The move to online teaching stemming from COVID-19 campus closures has been jarring to speak mildly. The unforeseen steps that we take for granted in a traditional classroom suddenly become visible and troublesome, obstacles that require multiple platforms not always compatible. Yet, in spite of the hurdles, faculty have risen courageously to the moment, and I frequently find faculty coming up with innovative ways to teach. To this end, I believe that virtual teaching offers an opportunity to become better teachers precisely because it forces us to re-consider classroom dynamics. What do I mean? Let me break it down into different types of grading.
Participation. For far too long, participation has been some combination of attendance and professorial estimation. This grade category typically looks like a number between 1 and 10 weighted about 5% of the final grade. The problem with this type of “measurement” is that it carelessly equates presence with participation. Virtual teaching shows its weakness. Take a Zoom session in which students can legally turn off their video to protect their privacy rights. They can do whatever-the-heck they wish undetected unless the instructor has them creating a knowledge deliverable that requires attendance and participation to complete. Weight this kind of participation in the gradebook at 15% so that they must attend and participate to earn a B. Though these products can usually be graded as completed/not completed, they should not be confused with busy work but inextricably linked to reaching course objectives or the completion of larger assignments.
Quizzes/Tests. Quizzes by and large measure students’ knowledge of small sections of material; tests, of large sections. Virtual teaching presses us to shift our vocabulary from “giving” quizzes or tests to “quizzing” or “testing.” The difference is an emphasis on process in which we’re incorporating low-stakes testing directed at learning instead of measuring. If it helps, think of testing in terms of gaming. Gamers aim at mastery, which requires them to try over and over and over until they can beat the level. They call it “leveling up.” As an analogy, this looks like
Leveling up: gaming;testing: academics.
The way you accomplish testing is by creating question pools whereby our LMS—i.e., OAKS—creates unique tests that students can take over and over again to master information. It’s low-stakes because each individual grade is not worth much in terms of final grade percentage, but the payoff is massive: students level up on material that is vital for performing higher order thinking. There’s little incentive to cheat because cheating earns little in terms of grades but benefits in spades by creating a knowledge foundation essential for the rest of the class. Thus, learning is the incentive.
Major Assignments. Major assignments, like participation grades, are best as products—viz., unique contributions created by students. Please let the multiple-choice final exam receive a round of applause and sit down. It rarely ever tests anything beyond students’ memorization of facts anyways. If it must persist, make sure to create questions that require higher order thinking. But if possible, assign projects that require students to synthesize, apply, analyze, and create.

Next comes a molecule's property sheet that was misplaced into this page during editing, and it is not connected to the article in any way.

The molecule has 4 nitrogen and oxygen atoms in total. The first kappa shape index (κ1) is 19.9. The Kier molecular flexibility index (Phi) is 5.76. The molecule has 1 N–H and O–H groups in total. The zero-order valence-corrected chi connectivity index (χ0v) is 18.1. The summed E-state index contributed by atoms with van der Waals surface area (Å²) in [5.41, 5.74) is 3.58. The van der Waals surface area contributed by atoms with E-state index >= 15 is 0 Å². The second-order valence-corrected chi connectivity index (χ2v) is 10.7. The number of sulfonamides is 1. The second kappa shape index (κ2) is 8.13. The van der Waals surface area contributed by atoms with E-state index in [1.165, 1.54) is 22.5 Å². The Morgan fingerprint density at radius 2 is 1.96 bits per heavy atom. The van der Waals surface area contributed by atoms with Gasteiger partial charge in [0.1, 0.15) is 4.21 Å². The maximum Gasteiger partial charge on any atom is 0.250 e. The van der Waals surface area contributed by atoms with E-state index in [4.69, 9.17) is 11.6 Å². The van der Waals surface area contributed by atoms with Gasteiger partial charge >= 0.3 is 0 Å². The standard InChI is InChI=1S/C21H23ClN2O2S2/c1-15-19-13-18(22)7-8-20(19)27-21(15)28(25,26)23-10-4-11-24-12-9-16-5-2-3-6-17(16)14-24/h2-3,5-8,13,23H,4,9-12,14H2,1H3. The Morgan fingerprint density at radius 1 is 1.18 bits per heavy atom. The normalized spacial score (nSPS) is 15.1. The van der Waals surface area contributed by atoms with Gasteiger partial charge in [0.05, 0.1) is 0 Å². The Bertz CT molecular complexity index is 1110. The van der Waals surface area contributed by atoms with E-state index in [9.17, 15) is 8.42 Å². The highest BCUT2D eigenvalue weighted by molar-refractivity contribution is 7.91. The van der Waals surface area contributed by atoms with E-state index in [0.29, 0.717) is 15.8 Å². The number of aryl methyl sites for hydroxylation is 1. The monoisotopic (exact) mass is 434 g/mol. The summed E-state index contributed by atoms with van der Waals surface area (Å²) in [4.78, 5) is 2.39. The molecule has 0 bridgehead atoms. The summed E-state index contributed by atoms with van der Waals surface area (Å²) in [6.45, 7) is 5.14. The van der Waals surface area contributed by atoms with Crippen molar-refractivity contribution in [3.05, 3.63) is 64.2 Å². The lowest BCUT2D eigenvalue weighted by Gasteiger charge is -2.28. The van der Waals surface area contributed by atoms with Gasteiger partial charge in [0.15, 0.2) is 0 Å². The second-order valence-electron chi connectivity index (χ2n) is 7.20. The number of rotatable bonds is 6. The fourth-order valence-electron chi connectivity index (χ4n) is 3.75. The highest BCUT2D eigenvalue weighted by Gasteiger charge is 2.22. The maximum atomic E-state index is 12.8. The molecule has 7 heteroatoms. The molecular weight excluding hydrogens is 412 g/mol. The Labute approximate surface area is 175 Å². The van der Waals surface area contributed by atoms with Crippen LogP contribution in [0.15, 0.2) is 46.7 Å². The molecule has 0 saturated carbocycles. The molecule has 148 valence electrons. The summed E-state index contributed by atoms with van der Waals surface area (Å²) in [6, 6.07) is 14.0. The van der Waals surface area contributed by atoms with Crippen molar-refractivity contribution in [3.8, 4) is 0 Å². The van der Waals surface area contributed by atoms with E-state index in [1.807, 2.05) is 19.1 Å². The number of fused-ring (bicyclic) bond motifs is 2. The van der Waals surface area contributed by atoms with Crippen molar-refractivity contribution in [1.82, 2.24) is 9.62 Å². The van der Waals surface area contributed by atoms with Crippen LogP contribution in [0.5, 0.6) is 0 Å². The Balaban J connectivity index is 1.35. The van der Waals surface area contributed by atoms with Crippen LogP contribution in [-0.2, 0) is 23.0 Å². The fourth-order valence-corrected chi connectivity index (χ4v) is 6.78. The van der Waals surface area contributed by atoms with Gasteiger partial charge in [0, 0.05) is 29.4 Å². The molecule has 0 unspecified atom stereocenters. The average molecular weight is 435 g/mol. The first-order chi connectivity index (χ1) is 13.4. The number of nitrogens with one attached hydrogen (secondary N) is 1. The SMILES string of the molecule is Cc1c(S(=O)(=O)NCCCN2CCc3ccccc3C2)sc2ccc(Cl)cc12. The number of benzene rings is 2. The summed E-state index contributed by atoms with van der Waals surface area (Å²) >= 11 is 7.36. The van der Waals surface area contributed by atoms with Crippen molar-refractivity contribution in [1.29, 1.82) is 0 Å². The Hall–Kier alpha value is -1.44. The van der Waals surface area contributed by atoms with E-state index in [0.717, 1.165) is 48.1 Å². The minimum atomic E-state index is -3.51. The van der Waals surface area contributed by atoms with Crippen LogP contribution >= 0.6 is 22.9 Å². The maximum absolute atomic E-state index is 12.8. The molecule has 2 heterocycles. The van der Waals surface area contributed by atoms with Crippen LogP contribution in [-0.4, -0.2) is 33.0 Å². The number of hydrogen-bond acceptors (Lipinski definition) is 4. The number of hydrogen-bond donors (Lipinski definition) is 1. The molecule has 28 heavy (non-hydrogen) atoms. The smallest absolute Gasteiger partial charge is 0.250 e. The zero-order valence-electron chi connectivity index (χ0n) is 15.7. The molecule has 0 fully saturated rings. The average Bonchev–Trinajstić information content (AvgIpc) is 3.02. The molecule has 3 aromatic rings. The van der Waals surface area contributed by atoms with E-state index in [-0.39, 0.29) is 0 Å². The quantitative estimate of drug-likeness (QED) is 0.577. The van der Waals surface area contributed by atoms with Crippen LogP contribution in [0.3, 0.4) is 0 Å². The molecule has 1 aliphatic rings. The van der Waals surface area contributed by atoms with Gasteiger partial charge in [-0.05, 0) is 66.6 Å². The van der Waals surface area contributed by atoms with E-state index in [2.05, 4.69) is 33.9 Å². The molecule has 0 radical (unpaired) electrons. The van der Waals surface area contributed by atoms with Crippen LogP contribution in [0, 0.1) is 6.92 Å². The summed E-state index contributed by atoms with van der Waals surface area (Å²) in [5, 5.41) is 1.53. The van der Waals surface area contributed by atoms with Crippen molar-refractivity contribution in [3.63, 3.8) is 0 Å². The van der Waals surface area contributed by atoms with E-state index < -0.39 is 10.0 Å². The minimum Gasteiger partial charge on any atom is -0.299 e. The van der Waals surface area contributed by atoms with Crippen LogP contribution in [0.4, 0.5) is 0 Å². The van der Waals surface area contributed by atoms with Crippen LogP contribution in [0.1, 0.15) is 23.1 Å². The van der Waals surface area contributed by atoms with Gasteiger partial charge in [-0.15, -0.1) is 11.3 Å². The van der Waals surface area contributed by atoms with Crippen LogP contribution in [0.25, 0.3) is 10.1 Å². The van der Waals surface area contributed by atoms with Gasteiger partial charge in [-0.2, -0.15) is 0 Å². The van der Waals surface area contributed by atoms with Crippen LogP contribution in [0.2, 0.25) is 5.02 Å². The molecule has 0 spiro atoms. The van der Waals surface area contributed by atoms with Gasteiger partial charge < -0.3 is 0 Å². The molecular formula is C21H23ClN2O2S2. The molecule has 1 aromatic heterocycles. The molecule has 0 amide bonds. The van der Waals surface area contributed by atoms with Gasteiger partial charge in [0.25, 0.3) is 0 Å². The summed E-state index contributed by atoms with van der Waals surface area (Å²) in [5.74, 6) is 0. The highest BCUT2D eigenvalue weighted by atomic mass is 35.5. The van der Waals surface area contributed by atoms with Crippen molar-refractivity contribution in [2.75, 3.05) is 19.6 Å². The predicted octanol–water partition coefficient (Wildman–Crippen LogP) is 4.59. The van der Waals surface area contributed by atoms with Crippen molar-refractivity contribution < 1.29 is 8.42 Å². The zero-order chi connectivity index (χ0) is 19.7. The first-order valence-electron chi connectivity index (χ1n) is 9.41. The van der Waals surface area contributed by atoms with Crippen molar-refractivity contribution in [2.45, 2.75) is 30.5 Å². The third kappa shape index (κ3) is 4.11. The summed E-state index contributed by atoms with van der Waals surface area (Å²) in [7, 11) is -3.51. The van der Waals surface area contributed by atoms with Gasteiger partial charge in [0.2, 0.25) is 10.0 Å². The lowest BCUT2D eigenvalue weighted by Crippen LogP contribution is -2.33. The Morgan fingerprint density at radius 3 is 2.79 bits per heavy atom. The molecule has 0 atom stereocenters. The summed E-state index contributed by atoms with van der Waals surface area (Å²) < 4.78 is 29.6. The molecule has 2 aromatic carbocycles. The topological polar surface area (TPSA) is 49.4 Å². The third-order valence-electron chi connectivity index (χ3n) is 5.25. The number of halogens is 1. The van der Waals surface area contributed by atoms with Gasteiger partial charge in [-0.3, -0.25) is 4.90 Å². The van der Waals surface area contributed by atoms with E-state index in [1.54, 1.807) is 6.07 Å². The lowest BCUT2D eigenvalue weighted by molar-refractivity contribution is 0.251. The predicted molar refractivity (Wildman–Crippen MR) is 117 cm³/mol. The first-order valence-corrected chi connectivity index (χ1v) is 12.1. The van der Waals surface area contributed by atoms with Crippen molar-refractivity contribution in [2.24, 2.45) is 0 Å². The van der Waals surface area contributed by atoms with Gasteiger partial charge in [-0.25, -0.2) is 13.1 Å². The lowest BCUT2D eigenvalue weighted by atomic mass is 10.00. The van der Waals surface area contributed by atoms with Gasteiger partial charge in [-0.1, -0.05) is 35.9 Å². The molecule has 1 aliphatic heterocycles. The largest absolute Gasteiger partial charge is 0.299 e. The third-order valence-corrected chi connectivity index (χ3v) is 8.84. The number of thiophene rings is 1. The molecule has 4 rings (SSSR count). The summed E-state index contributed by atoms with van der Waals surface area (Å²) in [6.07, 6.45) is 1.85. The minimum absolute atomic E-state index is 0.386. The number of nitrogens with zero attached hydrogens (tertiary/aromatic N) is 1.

Academic dishonesty has little opportunity here, and students feel the satisfaction of creativity.
Put their learning to use so that whatever it is they create can outlast the course of a semester as a knowledgeable contribution to the academic or local community (Cf. History in the Holy City sample podcast assignment). If the final project is an essay, teach the writing process so that you get final drafts instead of first drafts that Turnitin can check for plagiarism.
Discussions. Make them actual discussions. What do I mean? Choose a tool like Flipgrid or Zoom where students can record themselves talking. Literally. My experience has found students much more willing to talk than type their ideas. In other words, if you’re going to have students writing, make it a writing assignment, but if you want them to “discuss,” use a tool whereby they can record audible discussions.
In conclusion, the virtual classroom can be a scary leap. Many of the securities we enjoy in the traditional classroom don’t exist, and this awareness is disconcerting. How do we engage with students when we aren’t physically with them? How well are they hearing us? Do they understand the information we are delivering? All of the answers to these questions rely on technology, which too often shows itself fickle and beyond our control. Nevertheless, the virtual classroom is an opportunity to tighten our teaching practices by pushing us to rethink classroom dynamics. And that analytical process, which plays to professors’ strengths, is precisely where we as faculty can embrace the challenge and “level up” in our teaching.